A perfect comma sprouts in his left cheek as he grins at her stupid joke. “Come here,” he says and waves her over with the fruit. “I’ll show you what to do for Alfie.”
Junie has agreed to take care of the cat while Eliot goes out of town to interview some actress for an article he is writing. They stand side by side in front of the open refrigerator. It is empty except for a jar of sweet pickles, two Chinese take-out cartons, three beers, and several boxes of insulin. Her mother kept Jacob’s medicine in the fridge. All of the concoctions meant to save his life became mundane next to the milk and orange juice. “How’s it taste?” Junie used to ask him after their mother spooned some liquid into his mouth. “Purple,” he would say.
Eliot inserts the tiny syringe into a vial. Junie watches him closely. “The key,” he says, “is to get Alfie eating so he doesn’t really notice you.” He reaches into an overhead cabinet. “The secret weapon.” He holds up a tin of Fancy Feast salmon dinner.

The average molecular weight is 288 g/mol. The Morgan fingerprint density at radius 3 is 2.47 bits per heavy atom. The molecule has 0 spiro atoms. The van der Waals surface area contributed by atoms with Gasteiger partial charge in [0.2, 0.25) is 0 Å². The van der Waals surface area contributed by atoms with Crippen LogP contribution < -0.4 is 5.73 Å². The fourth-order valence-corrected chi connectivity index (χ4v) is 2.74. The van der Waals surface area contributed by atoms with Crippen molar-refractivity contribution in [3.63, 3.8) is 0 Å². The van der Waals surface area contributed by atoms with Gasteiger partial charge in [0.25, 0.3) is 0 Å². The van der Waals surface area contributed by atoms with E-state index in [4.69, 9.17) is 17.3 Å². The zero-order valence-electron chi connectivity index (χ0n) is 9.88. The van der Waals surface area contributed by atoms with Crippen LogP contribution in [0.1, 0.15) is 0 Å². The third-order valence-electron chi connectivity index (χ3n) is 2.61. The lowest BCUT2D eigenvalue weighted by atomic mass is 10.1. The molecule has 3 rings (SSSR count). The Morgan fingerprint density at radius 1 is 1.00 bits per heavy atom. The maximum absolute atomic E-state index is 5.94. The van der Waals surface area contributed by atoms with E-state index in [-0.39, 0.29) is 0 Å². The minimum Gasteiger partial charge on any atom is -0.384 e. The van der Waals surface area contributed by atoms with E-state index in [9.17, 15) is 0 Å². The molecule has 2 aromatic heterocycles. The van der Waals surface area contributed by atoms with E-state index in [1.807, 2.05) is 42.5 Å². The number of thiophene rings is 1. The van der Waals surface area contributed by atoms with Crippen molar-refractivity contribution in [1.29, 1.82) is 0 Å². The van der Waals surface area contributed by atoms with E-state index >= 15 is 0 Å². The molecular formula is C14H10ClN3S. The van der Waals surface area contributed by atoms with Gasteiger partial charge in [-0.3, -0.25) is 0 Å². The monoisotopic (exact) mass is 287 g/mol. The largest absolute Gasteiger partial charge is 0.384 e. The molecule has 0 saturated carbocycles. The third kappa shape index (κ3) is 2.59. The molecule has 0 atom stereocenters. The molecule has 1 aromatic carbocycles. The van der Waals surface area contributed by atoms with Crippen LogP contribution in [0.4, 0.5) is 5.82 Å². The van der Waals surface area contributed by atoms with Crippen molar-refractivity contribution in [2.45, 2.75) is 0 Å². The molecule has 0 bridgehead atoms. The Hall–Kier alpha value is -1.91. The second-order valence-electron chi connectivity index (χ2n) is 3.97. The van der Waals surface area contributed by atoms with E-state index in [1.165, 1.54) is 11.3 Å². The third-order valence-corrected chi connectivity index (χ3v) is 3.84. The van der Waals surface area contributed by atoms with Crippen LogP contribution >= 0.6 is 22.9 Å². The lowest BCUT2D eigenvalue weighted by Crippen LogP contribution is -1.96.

“Perfect, darling. He’ll have Salmon Chanted evening,” Junie quips. Eliot grins the comma again. Their shoulders nearly touch.
“And don’t use the electric can opener,” he tells her. “It makes him nuts.” He dumps the soft food into Alfie’s ceramic dish. “Kitty, kitty,” he calls.
Alfie darts across the room and winds between Junie’s legs before settling in front of the food. Eliot squats down beside him. “I usually pet him a little so he knows I’m here. Then you just pinch the scruff of his neck like this.” He holds a fold of Alfie’s skin between his left forefinger and thumb. “You try,” he says. Junie grasps Alfie’s neck gently. “That’s right. Hold it while I put the needle in. You have to get it just under the skin. He’ll let you know if you go too deep.” He slides the needle in expertly. “Hold it so you can feel the right way.” Junie takes the syringe in her right hand. “Now push the plunger quickly.” She does. Alfie doesn’t twitch. “And pull it out.” Eliot watches. She likes his eyes on her. Wants to take his glasses off and gently kiss his eyelids. “Perfect,” he says.